STEM fields continue to lack representation of minorities and the problem is rooted in the underfunding of STEM programs in low-income communities that are predominantly Black and Hispanic. To have a sustainable STEM program, schools need equipment that are often expensive and unattainable. Due to lack of funding, minority students fall behind in admissions for STEM-related programs and majors. Increasing minority representation in STEM fields, requires an increase in exposure to STEM for minority students starting as early as possible. But before we discuss increasing exposure, we need to first understand the meaning of S.T.E.M and its underlying importance.
What Exactly is STEM?
STEM stands for Science, Technology, Engineering and Mathematics.
STEM careers are important to foster innovation and innovation affords us with new products and services that ensures society’s sustainability and continued development. Due to the rate of our technological and scientific advancement, STEM fields and careers are becoming increasingly important. Technology is pervasive in our lives and to maintain and improve that technology requires progression in research, innovation and development through STEM education and jobs.
According to the Bureau of Labour Statistics, STEM jobs are projected to grow by 10.8% between 2016 and 2026 compared to the 7.4% of regular jobs. As it stands, 69% of STEM jobs are held by Caucasians, only 9% by African-Americans and 7% by Hispanics.
To increase minority representation in STEM fields, there needs to be an emphasis on STEM programs and their importance in low-income communities for minorities.
Why are STEM Programs Important?
According to the Smithsonian Science Education Center, “78% of high school graduates don't meet benchmark readiness for one or more college courses in Mathematics or Science.”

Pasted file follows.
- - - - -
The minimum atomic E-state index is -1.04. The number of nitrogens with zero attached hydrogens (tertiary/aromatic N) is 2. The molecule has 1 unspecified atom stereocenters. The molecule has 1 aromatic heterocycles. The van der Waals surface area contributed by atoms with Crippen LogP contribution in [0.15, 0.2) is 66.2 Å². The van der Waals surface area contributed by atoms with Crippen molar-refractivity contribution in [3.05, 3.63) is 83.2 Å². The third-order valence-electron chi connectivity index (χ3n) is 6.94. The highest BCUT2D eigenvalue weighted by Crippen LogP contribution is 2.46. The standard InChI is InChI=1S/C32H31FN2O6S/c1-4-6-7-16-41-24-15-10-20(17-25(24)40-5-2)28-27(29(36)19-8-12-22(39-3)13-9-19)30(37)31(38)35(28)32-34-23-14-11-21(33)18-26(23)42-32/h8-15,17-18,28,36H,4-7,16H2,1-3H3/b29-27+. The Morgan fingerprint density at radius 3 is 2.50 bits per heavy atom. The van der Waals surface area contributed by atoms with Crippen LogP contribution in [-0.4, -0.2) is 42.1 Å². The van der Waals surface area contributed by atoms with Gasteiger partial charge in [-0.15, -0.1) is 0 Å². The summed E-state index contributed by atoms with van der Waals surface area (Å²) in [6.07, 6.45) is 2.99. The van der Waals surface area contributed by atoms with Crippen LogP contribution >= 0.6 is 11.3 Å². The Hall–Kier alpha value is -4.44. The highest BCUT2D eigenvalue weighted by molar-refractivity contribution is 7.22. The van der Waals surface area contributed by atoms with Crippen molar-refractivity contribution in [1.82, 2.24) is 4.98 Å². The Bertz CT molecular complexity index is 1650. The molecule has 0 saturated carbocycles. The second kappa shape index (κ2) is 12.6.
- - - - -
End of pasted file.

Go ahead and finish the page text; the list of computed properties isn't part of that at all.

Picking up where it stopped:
High schools in low-income communities struggle to get funding for STEM programs and this leads to their inability to offer students exposure to STEM-related concepts and subjects. Subsequently, students aren't afforded the opportunity to develop STEM-related capabilities needed to prepare them for college-level coursework in STEM majors.
STEM programs in schools and communities give students the chance to develop and maintain an interest in STEM fields and careers. STEM education allows students to increase their awareness of the importance of careers in Science, Technology, Engineering and Math in our ever-changing technological world and opens the doors for students to pursue higher education in the relative STEM majors.
An exposure to STEM concepts and education also allows students to increase their self-efficacy and self-confidence in pursuing a higher education and career in STEM fields.
The Dorson Community Foundation offers STEM programming as a part of its new Dorson Scholars Program. This initiative is meant to broaden the eyes of our students to the scope of STEM careers and to address the underrepresentation of African-Americans and Hispanics in STEM fields and the lack of mentors and role models for STEM-interested students.